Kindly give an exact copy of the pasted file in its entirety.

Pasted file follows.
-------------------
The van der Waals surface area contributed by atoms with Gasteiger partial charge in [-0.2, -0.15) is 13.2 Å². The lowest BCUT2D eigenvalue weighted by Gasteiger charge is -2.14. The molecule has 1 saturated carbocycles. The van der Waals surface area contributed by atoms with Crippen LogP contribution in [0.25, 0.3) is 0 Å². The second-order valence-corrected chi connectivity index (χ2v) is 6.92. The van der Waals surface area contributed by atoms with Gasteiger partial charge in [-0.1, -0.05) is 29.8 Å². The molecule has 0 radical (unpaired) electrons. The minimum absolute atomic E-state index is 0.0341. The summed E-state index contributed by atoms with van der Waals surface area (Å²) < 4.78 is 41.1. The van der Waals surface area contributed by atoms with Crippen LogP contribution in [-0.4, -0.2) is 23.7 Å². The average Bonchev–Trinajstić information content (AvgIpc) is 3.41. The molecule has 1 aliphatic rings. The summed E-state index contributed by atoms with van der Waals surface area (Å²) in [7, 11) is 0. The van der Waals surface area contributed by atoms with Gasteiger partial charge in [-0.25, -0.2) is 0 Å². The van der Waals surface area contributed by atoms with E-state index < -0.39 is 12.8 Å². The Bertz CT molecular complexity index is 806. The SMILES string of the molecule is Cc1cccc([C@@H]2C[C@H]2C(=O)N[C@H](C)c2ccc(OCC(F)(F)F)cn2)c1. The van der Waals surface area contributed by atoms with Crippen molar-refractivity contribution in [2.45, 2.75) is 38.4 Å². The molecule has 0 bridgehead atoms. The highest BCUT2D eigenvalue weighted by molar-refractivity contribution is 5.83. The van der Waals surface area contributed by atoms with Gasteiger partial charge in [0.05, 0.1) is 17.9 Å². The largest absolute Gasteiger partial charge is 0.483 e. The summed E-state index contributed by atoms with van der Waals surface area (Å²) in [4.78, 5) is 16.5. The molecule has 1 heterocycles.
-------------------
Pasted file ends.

The van der Waals surface area contributed by atoms with Gasteiger partial charge in [-0.2, -0.15) is 13.2 Å². The lowest BCUT2D eigenvalue weighted by Gasteiger charge is -2.14. The molecule has 1 saturated carbocycles. The van der Waals surface area contributed by atoms with Crippen LogP contribution in [0.25, 0.3) is 0 Å². The second-order valence-corrected chi connectivity index (χ2v) is 6.92. The van der Waals surface area contributed by atoms with Gasteiger partial charge in [-0.1, -0.05) is 29.8 Å². The molecule has 0 radical (unpaired) electrons. The minimum absolute atomic E-state index is 0.0341. The summed E-state index contributed by atoms with van der Waals surface area (Å²) < 4.78 is 41.1. The van der Waals surface area contributed by atoms with Crippen LogP contribution in [-0.4, -0.2) is 23.7 Å². The average Bonchev–Trinajstić information content (AvgIpc) is 3.41. The molecule has 1 aliphatic rings. The summed E-state index contributed by atoms with van der Waals surface area (Å²) in [7, 11) is 0. The van der Waals surface area contributed by atoms with Gasteiger partial charge in [-0.25, -0.2) is 0 Å². The van der Waals surface area contributed by atoms with E-state index < -0.39 is 12.8 Å². The Bertz CT molecular complexity index is 806. The SMILES string of the molecule is Cc1cccc([C@@H]2C[C@H]2C(=O)N[C@H](C)c2ccc(OCC(F)(F)F)cn2)c1. The van der Waals surface area contributed by atoms with Crippen molar-refractivity contribution in [2.45, 2.75) is 38.4 Å². The molecule has 0 bridgehead atoms. The highest BCUT2D eigenvalue weighted by molar-refractivity contribution is 5.83. The van der Waals surface area contributed by atoms with Gasteiger partial charge in [0.05, 0.1) is 17.9 Å². The largest absolute Gasteiger partial charge is 0.483 e. The summed E-state index contributed by atoms with van der Waals surface area (Å²) in [4.78, 5) is 16.5. The molecule has 1 heterocycles.